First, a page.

Topic: air pollution

China considering tobacco tax to reduce smoking deaths

Adding a 50% excise tax onto tobacco products in China – which has the highest number of tobacco users in the world – could significantly reduce smoking-related deaths while generating substantial financial risk protection and poverty alleviation benefits to households, according to…

Aging light fixtures in New York City schools leaking PCBs

Inspections have revealed that elevated levels of polychlorinated biphenyls, or PCBs, are leaking from aging light fixtures in many New York City public schools. HSPH’s Robert Herrick, senior lecturer on industrial hygiene, spoke to the Wall Street Journal on February 14, 2011 about…

Air pollution may trigger anxiety symptoms

Recent exposure to air pollution raises the risk for anxiety symptoms, according to a new study by researchers from Harvard T.H. Chan School of Public Health and colleagues. The study of 71,271 women participating in the long-running Nurses’ Health Study found that higher…

Cleaner air, better lungs

Reducing air pollution was associated with increased lung function in children ages 11 to 15, according to a new study in the New England Journal of Medicine. The new findings suggest that it’s important to continue efforts to improve air quality, say…

School smoking bans reduce teen smoking

An international study of junior high- and high school-aged students who attended schools where smoking was banned were less likely to smoke than those where smoking was permitted, according to a study led by researchers at Harvard T.H. Chan School of Public…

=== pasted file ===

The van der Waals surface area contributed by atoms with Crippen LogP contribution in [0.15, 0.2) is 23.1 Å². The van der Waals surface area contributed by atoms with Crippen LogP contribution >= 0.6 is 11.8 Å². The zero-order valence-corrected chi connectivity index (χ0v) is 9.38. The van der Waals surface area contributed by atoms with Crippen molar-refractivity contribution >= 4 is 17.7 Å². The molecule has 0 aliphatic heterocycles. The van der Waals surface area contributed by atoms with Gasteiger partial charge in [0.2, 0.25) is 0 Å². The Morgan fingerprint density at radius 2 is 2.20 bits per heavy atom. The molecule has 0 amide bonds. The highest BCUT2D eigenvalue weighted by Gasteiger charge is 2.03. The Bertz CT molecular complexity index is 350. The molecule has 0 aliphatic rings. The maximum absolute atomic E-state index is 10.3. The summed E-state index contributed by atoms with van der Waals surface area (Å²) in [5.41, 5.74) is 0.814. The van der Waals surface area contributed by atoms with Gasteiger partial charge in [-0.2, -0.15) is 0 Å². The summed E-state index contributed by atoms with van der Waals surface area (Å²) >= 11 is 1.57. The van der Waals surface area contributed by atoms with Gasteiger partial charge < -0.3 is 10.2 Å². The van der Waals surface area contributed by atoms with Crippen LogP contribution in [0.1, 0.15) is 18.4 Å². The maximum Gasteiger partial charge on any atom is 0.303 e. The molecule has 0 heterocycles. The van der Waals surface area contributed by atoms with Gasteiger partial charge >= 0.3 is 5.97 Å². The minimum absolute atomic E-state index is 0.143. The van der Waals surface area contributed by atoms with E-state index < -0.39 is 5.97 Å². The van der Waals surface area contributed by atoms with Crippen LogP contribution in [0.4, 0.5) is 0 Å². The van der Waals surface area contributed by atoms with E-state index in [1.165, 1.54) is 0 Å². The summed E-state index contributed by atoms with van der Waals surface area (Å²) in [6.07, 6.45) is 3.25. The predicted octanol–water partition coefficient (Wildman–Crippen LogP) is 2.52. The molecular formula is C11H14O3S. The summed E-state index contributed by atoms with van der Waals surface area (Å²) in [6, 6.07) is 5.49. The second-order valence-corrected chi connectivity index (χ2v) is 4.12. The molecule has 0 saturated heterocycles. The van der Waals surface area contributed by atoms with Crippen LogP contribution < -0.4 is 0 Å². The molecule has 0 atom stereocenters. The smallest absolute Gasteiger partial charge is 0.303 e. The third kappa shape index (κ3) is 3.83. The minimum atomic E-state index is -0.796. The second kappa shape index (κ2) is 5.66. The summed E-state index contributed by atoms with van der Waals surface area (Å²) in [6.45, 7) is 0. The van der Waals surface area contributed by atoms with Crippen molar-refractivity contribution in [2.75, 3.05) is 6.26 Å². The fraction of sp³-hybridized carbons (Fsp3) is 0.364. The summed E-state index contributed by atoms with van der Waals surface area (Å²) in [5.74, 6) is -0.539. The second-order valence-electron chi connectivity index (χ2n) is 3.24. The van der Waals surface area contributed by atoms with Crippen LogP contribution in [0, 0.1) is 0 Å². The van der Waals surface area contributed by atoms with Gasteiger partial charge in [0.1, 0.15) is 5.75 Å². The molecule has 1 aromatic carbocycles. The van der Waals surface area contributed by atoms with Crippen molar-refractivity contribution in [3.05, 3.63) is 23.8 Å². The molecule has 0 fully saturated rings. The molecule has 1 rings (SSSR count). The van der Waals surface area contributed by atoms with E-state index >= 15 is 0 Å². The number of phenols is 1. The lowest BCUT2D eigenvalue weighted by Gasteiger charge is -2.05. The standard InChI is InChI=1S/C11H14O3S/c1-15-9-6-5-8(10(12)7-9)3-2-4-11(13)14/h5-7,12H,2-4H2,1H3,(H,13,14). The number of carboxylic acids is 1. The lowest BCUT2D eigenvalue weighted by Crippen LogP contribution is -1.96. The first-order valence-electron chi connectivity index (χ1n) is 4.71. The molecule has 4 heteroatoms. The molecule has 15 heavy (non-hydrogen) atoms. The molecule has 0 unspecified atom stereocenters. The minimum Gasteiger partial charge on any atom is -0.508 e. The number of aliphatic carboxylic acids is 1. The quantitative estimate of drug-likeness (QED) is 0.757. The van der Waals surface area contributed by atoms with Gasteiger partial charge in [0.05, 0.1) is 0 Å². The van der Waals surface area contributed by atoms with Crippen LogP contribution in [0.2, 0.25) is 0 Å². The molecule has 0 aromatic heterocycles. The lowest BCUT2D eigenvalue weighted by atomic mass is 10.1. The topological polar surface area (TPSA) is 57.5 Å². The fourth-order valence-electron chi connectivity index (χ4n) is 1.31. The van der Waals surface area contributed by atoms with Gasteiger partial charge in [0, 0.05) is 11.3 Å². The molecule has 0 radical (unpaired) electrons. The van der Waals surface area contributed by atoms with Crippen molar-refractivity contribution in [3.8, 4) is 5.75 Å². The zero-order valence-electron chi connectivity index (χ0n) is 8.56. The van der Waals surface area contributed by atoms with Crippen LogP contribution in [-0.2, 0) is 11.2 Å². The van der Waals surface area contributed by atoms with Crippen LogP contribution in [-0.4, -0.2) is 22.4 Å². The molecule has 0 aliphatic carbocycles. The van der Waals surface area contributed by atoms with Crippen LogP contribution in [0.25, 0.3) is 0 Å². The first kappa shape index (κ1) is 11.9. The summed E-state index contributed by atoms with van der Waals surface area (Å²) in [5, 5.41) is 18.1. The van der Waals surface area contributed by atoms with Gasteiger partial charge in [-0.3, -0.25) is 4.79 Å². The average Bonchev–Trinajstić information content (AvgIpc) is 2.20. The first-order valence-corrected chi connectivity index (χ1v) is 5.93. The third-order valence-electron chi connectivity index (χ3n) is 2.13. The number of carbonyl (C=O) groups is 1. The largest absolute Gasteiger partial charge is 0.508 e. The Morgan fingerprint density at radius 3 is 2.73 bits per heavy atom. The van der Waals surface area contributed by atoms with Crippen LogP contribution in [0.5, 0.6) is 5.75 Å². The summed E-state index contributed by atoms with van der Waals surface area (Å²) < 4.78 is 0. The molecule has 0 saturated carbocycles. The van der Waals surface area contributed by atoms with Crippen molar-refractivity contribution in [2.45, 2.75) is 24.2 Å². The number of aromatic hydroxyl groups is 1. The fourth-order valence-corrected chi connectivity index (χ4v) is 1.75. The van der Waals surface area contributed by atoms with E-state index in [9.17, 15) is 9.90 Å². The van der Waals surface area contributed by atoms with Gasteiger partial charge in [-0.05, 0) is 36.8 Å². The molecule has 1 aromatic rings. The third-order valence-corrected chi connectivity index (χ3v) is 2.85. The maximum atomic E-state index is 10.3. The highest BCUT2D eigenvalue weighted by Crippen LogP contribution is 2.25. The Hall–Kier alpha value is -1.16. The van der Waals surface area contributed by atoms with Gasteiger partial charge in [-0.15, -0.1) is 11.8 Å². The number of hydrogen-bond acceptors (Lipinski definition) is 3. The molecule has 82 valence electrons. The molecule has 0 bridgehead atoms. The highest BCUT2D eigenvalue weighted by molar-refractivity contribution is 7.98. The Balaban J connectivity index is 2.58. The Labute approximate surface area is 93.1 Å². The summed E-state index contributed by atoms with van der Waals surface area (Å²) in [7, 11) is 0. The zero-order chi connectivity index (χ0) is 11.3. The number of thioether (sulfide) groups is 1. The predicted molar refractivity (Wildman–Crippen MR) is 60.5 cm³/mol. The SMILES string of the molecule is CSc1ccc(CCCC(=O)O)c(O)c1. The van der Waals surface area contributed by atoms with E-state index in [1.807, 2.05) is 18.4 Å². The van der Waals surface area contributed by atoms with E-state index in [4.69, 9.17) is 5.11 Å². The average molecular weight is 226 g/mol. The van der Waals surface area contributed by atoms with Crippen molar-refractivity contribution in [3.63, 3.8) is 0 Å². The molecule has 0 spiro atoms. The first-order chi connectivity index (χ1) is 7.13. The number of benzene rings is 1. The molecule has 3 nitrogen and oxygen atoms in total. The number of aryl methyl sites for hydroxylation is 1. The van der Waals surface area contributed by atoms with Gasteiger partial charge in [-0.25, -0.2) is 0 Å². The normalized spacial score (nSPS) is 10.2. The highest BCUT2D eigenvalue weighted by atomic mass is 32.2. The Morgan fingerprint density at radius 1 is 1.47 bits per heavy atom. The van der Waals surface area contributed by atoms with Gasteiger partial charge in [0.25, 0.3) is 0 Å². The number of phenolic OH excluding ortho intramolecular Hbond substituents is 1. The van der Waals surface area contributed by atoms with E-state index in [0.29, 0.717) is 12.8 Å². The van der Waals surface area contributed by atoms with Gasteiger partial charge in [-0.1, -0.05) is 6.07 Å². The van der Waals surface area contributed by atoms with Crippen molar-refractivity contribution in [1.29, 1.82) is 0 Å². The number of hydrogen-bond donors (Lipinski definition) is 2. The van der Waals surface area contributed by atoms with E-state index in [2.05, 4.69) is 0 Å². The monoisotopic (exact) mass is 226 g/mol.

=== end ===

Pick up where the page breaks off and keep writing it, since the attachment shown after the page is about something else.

Fine particulate air pollution linked with increased autism risk

For immediate release: December 18, 2014 Boston, MA — Women exposed to high levels of fine particulate matter specifically during pregnancy—particularly during the third trimester—may face up to twice the risk of having a child with autism than mothers living in areas…

HSPH and Mexico: Ties that bind

This month, Harvard University President Drew Faust, Harvard School of Public Health Dean Julio Frenk, and other Harvard administrators and faculty traveled to Mexico to celebrate the university’s strong and longstanding relationship with that nation. Dean Frenk served as that country’s minister…

Power plant standards could save thousands of U.S. lives every year

New study from Harvard, Syracuse, and Boston University scientists links strong carbon standards to substantial reductions in air pollution and widespread health benefits For immediate release: Tuesday, September 30, 2014 Boston, MA -- Power plant standards to cut climate-changing carbon emissions will…

Mercury exposure may cause birds to change their tune

The amount of methylmercury, a neurotoxin, in the earth’s atmosphere has quadrupled since the days before industrialization, and its toxic effects are changing the songs being sung by birds in the area of Waynesboro, Virginia. An article in Environmental Health News explores…